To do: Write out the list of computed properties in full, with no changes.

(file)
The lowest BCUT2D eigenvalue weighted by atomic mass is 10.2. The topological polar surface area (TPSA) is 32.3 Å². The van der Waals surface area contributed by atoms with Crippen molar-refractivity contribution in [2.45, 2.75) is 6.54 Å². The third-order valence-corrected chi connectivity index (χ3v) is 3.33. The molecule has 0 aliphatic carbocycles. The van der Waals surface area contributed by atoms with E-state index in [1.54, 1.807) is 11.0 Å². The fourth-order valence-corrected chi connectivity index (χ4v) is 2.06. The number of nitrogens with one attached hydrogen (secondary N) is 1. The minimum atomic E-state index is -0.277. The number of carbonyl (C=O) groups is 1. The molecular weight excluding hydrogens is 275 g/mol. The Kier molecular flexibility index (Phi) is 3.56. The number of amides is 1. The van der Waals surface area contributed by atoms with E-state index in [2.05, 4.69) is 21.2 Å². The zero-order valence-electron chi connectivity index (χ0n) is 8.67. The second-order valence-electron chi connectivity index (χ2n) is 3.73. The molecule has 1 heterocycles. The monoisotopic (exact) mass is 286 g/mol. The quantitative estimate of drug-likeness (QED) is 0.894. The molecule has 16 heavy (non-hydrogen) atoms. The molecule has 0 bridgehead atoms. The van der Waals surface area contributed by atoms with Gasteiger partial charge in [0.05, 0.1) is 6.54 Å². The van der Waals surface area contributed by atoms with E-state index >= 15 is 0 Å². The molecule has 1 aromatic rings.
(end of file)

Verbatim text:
The lowest BCUT2D eigenvalue weighted by atomic mass is 10.2. The topological polar surface area (TPSA) is 32.3 Å². The van der Waals surface area contributed by atoms with Crippen molar-refractivity contribution in [2.45, 2.75) is 6.54 Å². The third-order valence-corrected chi connectivity index (χ3v) is 3.33. The molecule has 0 aliphatic carbocycles. The van der Waals surface area contributed by atoms with E-state index in [1.54, 1.807) is 11.0 Å². The fourth-order valence-corrected chi connectivity index (χ4v) is 2.06. The number of nitrogens with one attached hydrogen (secondary N) is 1. The minimum atomic E-state index is -0.277. The number of carbonyl (C=O) groups is 1. The molecular weight excluding hydrogens is 275 g/mol. The Kier molecular flexibility index (Phi) is 3.56. The number of amides is 1. The van der Waals surface area contributed by atoms with E-state index in [2.05, 4.69) is 21.2 Å². The zero-order valence-electron chi connectivity index (χ0n) is 8.67. The second-order valence-electron chi connectivity index (χ2n) is 3.73. The molecule has 1 heterocycles. The monoisotopic (exact) mass is 286 g/mol. The quantitative estimate of drug-likeness (QED) is 0.894. The molecule has 16 heavy (non-hydrogen) atoms. The molecule has 0 bridgehead atoms. The van der Waals surface area contributed by atoms with Gasteiger partial charge in [0.05, 0.1) is 6.54 Å². The van der Waals surface area contributed by atoms with E-state index >= 15 is 0 Å². The molecule has 1 aromatic rings.